3. I think I respond to this point fairly adequately in the above point. But if I may add one point, this coach had been retired for 6 years. Seeing as Ward Melville has been to the state tournament for these past 6 years, one would hope that the NYSSO board would familiar with this situation and perhaps even more familiar with the head coach of team. As a former high school journalist, when I would contact the head of a school team, I wouldn't go towards the assistant coach or a volunteer; I would go to the head coach to get the most information.

So those are my two cents. Take it as you will, but I do hope that you can see my point as an outsider to this situation, and why I am support Ward Melville in this case. Again, thank you for all this service and I hope this conflict will resolve itself peacefully and teach us all a valuable lesson.
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Re: New York 2014

Postby Luo » March 12th, 2014, 6:24 pm

Furthermore, our actual coach was contacted immediately upon disqualification. It seems perfectly clear who was the appropriate contact point
I think that this^ point is particularly compelling because it raises the question of whether Ward Melville was treated equitably in the situation. If Harold Miller knew immediately upon Ward Melville's disqualification to call Ward Melville's actual coach, why did he not contact that coach earlier, particularly if that coach was listed as Team 1's coach? I believe that a response from the NYSSO board regarding these actions is warranted, to dispel any appearance of impropriety if there is a legitimate explanation. While the NYSSO board uses equitability as the pillar of their insistence to not grant an exception, it appears that NYSSO's own actions were not equitable in the first place. If anything, this inequitable treatment of Ward Melville should be grounds, in and of itself, to make an exception for Ward Melville.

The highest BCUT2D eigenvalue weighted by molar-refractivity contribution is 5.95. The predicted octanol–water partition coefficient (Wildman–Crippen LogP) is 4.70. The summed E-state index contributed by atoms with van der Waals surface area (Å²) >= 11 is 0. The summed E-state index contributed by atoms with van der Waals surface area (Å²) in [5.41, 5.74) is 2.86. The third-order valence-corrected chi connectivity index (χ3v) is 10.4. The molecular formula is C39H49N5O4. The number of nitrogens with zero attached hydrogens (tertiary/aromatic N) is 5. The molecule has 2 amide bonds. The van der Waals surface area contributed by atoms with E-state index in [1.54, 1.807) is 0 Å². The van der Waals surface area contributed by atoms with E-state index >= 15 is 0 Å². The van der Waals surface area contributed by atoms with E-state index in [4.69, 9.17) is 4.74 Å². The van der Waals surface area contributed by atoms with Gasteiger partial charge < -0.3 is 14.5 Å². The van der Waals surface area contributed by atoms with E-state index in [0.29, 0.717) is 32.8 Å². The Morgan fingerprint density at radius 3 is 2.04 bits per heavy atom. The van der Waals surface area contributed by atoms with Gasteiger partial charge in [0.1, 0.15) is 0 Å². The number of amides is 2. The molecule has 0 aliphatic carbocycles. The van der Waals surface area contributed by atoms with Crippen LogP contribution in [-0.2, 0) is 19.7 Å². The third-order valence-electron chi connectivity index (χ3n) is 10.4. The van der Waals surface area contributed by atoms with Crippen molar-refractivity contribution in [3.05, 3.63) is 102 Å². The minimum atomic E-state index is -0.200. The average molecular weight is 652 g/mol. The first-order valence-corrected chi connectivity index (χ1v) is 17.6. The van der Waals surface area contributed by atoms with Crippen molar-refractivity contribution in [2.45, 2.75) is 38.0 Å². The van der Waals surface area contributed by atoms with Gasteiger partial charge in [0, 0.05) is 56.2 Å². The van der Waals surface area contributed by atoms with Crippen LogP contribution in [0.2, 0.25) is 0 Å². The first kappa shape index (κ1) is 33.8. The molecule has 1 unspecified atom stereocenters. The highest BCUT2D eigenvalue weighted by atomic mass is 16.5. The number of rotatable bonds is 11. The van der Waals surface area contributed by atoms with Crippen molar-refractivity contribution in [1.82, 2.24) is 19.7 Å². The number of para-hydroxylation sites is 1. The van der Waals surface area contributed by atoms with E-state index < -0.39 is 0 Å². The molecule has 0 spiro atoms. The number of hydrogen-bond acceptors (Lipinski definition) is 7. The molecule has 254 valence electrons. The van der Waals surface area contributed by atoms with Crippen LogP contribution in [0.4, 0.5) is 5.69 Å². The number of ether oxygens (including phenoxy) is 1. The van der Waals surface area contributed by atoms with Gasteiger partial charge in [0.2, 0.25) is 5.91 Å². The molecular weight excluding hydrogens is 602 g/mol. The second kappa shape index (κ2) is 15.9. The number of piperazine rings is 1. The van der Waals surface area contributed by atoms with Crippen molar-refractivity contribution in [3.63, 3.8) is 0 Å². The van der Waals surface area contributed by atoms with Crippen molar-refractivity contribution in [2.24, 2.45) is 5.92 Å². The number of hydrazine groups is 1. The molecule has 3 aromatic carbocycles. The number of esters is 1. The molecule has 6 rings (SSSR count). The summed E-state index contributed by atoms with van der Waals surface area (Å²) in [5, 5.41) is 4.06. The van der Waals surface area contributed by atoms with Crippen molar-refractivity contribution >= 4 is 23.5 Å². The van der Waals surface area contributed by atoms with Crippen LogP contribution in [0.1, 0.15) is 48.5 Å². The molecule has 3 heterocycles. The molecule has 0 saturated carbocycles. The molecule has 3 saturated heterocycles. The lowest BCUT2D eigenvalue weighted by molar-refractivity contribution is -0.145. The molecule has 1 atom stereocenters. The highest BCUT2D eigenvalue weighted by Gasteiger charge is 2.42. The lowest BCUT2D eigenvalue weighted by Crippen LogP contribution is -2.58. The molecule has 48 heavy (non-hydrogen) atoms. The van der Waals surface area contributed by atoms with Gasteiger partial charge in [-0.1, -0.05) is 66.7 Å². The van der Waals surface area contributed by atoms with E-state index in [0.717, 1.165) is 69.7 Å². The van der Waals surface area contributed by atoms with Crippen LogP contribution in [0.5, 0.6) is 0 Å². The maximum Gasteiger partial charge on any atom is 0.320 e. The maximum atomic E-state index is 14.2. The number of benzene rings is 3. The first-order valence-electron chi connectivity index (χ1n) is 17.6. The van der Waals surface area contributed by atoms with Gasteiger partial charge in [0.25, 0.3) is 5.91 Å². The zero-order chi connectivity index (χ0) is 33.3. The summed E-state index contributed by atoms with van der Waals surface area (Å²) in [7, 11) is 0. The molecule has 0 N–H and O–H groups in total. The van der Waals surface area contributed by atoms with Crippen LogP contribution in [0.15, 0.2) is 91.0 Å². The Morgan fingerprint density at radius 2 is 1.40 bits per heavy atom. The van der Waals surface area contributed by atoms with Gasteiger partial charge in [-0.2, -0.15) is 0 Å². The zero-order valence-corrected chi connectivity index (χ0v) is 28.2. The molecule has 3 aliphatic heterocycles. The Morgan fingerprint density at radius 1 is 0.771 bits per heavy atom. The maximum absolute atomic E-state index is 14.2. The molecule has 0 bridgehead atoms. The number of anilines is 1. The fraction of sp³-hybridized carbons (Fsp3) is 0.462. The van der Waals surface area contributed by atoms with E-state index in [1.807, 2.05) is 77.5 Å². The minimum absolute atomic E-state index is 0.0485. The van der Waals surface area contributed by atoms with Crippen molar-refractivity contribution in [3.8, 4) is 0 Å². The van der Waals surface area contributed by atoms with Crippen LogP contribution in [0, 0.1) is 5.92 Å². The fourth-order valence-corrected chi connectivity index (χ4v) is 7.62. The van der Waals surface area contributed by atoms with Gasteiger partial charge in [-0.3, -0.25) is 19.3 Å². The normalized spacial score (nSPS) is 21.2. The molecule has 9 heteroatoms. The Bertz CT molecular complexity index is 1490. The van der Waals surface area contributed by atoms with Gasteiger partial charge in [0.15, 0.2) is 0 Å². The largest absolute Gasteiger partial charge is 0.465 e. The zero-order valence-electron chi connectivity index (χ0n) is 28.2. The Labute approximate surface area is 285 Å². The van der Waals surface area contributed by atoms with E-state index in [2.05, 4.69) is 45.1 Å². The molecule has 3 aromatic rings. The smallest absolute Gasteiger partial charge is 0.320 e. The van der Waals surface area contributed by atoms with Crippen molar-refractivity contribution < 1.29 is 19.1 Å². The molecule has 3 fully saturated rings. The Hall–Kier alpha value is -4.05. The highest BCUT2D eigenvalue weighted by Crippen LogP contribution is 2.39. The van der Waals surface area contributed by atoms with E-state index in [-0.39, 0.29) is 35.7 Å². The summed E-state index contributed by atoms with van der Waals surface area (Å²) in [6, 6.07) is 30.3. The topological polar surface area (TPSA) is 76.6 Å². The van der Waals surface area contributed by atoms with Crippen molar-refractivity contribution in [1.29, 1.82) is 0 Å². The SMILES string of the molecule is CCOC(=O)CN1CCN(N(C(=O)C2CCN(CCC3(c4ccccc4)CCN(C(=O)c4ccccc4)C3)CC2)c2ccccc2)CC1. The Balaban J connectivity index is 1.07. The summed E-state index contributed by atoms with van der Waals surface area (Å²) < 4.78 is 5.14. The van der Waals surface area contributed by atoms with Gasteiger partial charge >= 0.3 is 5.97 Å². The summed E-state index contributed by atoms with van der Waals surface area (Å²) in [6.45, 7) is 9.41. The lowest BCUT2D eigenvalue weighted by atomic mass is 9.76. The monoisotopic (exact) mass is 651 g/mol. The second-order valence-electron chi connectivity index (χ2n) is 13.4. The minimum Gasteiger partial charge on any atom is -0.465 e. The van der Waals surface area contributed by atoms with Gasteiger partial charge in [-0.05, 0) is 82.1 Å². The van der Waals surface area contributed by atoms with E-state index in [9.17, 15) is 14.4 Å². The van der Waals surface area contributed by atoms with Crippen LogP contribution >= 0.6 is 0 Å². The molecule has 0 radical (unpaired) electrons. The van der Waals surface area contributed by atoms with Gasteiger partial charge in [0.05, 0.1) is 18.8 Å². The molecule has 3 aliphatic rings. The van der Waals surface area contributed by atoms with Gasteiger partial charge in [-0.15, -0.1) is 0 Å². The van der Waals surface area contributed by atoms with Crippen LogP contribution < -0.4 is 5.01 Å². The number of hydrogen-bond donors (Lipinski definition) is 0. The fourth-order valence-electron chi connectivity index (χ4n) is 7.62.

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Re: New York 2014

Postby Flavorflav » March 12th, 2014, 6:25 pm

I might add that when I heard about Great Neck South I spoke to Mr. Miller and another Board member to inquire as to the details, and expressed my concern that the penalty seemed harsh. I recall being told that the case was pretty clear and that they (Great Neck) had made little effort to secure their registration until a week after the deadline, IIRC - although I do recall that there was a bad phone number in that case as well.

It seems to me that there could be a grace period. We are all volunteers here, or near enough. It seems like simple courtesy.

Out of curiosity, Mr. Boyd, do you know how many personal checks Mr. Miller is holding? There was not a lot of lead time this year, and I know it was very difficult for many districts to meet the deadline. That all but WM were able to do so is to their shame, but that so many had to scramble for it is to SO's.

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Re: New York 2014

Postby blockhead » March 12th, 2014, 6:27 pm

To Mr Boyd